Nursing students on study abroad work with Ukrainian refugees

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A group of nursing students explore a local castle in Finland. The students visited Finland and Poland for their global health study abroad. (Photo courtesy of Tiana Halterman)

BYU nursing students had the opportunity to help in a Ukrainian refugee camp and meet with advocates for victims of sexual assault during their unique immersive study abroad in Poland and Finland.

The 13 students plus their two faculty advisors toured hospitals, shadowed nurses, worked with other nursing students and enjoyed cultural staples like cooked reindeer and saunas in Finland. In Poland, the group visited a safe house for victims of sexual violence, the Auschwitz concentration camp and a refugee camp where nearly 3,000 displaced Ukrainians were living.

The refugee camp’s location is secret, to protect vulnerable refugees from money scams and human trafficking. Through connections with humanitarian volunteers in the area, the students were given a unique opportunity to volunteer in the camp for a day.

Natalie Wilson, a senior in the nursing program, served a mission for The Church of Jesus Christ of Latter-day Saints in Ukraine and Moldova from 2018 to 2019 speaking Russian. Her language skills and cultural knowledge were invaluable in the refugee camp, where foreign doctors and nurses struggled to help patients because of communication and cultural barriers.

Wilson said she expected her group’s nursing skills — especially their professors’ — to be put to use in the refugee camp. When they arrived, she realized the camp volunteers didn’t need more medical professionals but help communicating instead.

“We got there and all they needed was a translator,” she said. “That’s the only thing that they needed because the language barrier is such a tough thing for everybody.”

Along with the language barrier, Wilson said she saw how cultural differences had made it difficult for refugees to trust and work with the doctors in the camp.

“Knowing a little bit about the people makes a big difference when it comes to giving them care,” Wilson said.

Without a translator, Wilson said doctors and nurses would usually use Google Translate to speak with patients. She said even though she lacked the medical vocabulary the doctors needed, asking simple questions such as “Hi, how are you?” and “How can I help you?” helped foster connections and trust.

“None of the people that are helping them are speaking their language,” she said, so even having one person be able to say a simple greeting is “so meaningful to them and it helps to make that connection.”

Wilson said those connections are an important foundation for medical treatment.

“It’s not what you would imagine, like it’s not just fixing arms,” she said. “It’s not fixing people physically, it’s so much about like, just making them smile.”

Wilson said the struggle between doctors and their patients brought back memories of facing rejection as a missionary. She said even though it was hard when people refused her gospel message, it was more difficult when she was offering potentially life-saving medical care.

“When it’s a matter of life and death, it was really hard,” she said about remembering how stubborn her Ukrainian friends had been. “I think it gave me a new perspective on the people that I taught.”

Returning to work with Ukrainians in a much different situation was an emotional experience for Wilson.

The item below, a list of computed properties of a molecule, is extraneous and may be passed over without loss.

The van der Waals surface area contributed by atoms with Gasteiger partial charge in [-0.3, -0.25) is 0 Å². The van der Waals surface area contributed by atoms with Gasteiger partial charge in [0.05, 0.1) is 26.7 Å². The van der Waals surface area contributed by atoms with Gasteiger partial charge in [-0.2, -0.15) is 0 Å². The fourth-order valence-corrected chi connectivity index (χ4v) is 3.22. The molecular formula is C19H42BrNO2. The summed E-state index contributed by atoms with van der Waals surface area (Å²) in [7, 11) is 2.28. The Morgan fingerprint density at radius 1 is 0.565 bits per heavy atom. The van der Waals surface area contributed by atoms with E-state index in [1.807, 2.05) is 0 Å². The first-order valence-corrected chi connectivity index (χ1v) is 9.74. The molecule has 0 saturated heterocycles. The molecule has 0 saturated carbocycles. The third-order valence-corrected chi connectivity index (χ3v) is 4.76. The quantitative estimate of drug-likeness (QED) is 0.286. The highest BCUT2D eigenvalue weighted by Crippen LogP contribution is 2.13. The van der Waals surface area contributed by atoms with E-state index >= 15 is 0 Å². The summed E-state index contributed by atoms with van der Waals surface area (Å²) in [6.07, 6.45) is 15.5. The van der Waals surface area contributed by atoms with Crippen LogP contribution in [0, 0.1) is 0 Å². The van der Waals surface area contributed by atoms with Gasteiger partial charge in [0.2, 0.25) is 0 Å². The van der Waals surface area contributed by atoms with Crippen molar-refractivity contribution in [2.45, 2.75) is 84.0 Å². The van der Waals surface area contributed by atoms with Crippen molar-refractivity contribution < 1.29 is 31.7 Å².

Wilson said she felt “at home” in Poland, so close geographically and culturally to her mission. Returning under such intense circumstances was difficult.

“I cried at the end,” she said. “It was a really hard experience but I’m glad I was able to.”

Caring beyond borders

BYU nursing students tour a hospital in Finland. The group learned about different countries’ healthcare systems on their month long study abroad. (Photo courtesy of Tiana Halterman)

The students spent three weeks in Finland and one week in Poland. The war in Ukraine, COVID-19 and a nurses’ strike in Finland made their trip different from previous years, with less clinical practice and a stronger emphasis on global health and cross-cultural competencies.

Tiana Halterman, a senior in the program, said this culturally-immersive experience encouraged her be more open to new ideas and perspectives.

While working with Finnish nursing students on a mock examination, Halterman said she was struck by the cultural differences that influenced their medical decisions. While the American students suggested medication and more medical involvement, the Finnish students first recommended opening a window and letting in fresh air.

“That was really helpful to reinforce that there’s always another way of thinking about something,” she said. “Whether about medicine or social issues.”

In Poland, the students met with a group of women advocating for sexual assault victims. They visited a safe house with nurses, psychologists and lawyers who were available to help women dealing with sexual trauma.

“This was one of my favorite experiences on the trip,” Halterman said. “The women helped us feel so empowered to help other women!”

Senior Taylor Bird said the advocates for sexual assault victims taught her about advocacy and emotional care in nursing.

“It kind of taught me the skills of how to like, provide emotional support, even if I don’t have to use English,” she explained.

She said she realized that caring for people goes farther than helping them physically.

“At the end of the day, you can go to a foreign country, and you have no medicine, you have no equipment, you have no blood pressure machines, you have nothing but you do have the goodness of your heart,” Bird said.

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